July 23, 2014 12:38
Twenty-nine North Korean defectors and five of their South Korean helpers were arrested in China on July 15-17. They were nabbed in Qingdao, Shandong Province, and Kunming, Yunnan Province, on an established escape route to Southeast Asia, and face deportation, possible torture and execution in North Korea.
Kwon Na-hyun of an activist group for defectors on Tuesday said 20 defectors were arrested in Qingdao and nine others in Kunming. One of the helpers who were arrested is Na Su-hyun (39), himself a defector who now has a South Korean passport.
They have been transferred to a detention center in the border town of Tumen and face deportation to the North, Kwon added.
All defectors had stayed in a safe house in Qingdao, but some of them left for Kunming first. "Nine of them left for Kunming on July 14, because it would have been dangerous if all 29 defectors traveled together," Kwon said.
This is the largest-scale arrest of North Korean defectors and their helpers in China so far.
Since learning of their arrest on July 16, the South Korean government claims to have been negotiating with the Chinese government for their release. But Chinese police are digging in their heels because they want to stem a potential flood of refugees from the North.
Despite the latest improvement in the Seoul-Beijing relations and the worsening relations between Pyongyang and Beijing, there has been no big change in Beijing's policy to send North Korean defectors back.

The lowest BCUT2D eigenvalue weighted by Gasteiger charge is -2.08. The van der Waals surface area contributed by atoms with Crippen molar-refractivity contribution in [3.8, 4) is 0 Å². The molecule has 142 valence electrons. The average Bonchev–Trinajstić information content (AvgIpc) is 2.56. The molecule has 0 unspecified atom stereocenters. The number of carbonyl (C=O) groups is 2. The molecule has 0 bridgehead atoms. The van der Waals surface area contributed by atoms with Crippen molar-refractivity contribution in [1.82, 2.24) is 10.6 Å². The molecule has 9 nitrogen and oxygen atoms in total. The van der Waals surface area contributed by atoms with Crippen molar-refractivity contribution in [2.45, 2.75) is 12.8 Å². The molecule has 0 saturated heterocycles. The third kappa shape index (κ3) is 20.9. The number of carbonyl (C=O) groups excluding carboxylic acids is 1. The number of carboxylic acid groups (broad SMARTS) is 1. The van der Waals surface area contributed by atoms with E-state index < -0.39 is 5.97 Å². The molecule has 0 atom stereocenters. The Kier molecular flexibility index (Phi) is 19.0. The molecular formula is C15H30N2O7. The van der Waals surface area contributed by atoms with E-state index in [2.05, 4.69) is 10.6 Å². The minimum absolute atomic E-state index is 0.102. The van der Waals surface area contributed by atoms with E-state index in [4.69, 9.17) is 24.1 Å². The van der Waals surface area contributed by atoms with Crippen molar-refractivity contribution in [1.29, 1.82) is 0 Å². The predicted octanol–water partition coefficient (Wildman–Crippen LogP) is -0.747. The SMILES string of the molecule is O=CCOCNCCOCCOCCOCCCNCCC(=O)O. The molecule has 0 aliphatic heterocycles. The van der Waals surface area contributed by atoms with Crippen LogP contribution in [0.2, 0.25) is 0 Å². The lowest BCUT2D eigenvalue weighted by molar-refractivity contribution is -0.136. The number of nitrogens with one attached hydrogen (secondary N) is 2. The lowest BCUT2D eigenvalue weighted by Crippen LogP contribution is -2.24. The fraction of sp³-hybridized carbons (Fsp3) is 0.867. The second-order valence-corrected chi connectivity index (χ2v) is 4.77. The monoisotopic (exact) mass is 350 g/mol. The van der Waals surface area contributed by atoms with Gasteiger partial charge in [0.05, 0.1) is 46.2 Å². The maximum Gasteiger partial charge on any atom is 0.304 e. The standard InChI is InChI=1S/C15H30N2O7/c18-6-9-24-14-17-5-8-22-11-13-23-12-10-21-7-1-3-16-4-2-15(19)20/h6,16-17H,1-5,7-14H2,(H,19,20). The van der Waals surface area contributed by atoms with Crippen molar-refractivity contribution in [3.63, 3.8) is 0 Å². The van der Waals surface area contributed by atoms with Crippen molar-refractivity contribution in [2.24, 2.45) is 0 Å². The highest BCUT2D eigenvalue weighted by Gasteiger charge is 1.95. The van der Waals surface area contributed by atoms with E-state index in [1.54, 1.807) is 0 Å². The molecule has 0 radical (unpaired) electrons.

Beijing is talking about its obligation under its border treaty with Pyongyang to send back people who cross the border illegally. It says the issue should be resolved between China and North Korea and is not a matter for any international organization or third country.
Since 2009, China has tried to prevent defectors who take shelter in South Korean missions in China from heading to South Korea.
Yoon Yeo-sang of the Database Center for North Korean Human Rights said, "China has never stopped sending defectors back to the North and isn't going to."
Prof. Yoo Ho-yeol of Korea University said China has "no choice" but to repatriate defectors because the North is vociferously demanding their return. "It's also a quite sensitive issue for China as it worries about border security and illegal entries," Yoo added.
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